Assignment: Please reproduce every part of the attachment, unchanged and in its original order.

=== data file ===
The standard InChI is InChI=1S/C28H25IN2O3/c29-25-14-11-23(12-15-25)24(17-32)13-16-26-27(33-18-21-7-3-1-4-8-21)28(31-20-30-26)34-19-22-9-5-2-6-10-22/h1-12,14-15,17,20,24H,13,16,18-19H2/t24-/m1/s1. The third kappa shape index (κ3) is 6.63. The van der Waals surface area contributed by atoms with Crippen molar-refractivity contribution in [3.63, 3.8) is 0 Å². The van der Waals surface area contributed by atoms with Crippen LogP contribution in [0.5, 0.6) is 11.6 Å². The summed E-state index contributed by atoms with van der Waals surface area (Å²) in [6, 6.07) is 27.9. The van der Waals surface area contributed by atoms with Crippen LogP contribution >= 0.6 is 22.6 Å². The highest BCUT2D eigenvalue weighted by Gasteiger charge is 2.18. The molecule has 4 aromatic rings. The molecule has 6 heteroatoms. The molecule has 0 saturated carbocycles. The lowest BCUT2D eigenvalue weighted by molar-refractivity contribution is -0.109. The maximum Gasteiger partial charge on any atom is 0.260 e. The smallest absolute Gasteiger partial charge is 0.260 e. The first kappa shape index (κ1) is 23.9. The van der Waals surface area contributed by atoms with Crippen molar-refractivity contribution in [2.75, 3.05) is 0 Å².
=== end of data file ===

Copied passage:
The standard InChI is InChI=1S/C28H25IN2O3/c29-25-14-11-23(12-15-25)24(17-32)13-16-26-27(33-18-21-7-3-1-4-8-21)28(31-20-30-26)34-19-22-9-5-2-6-10-22/h1-12,14-15,17,20,24H,13,16,18-19H2/t24-/m1/s1. The third kappa shape index (κ3) is 6.63. The van der Waals surface area contributed by atoms with Crippen molar-refractivity contribution in [3.63, 3.8) is 0 Å². The van der Waals surface area contributed by atoms with Crippen LogP contribution in [0.5, 0.6) is 11.6 Å². The summed E-state index contributed by atoms with van der Waals surface area (Å²) in [6, 6.07) is 27.9. The van der Waals surface area contributed by atoms with Crippen LogP contribution >= 0.6 is 22.6 Å². The highest BCUT2D eigenvalue weighted by Gasteiger charge is 2.18. The molecule has 4 aromatic rings. The molecule has 6 heteroatoms. The molecule has 0 saturated carbocycles. The lowest BCUT2D eigenvalue weighted by molar-refractivity contribution is -0.109. The maximum Gasteiger partial charge on any atom is 0.260 e. The smallest absolute Gasteiger partial charge is 0.260 e. The first kappa shape index (κ1) is 23.9. The van der Waals surface area contributed by atoms with Crippen molar-refractivity contribution in [2.75, 3.05) is 0 Å².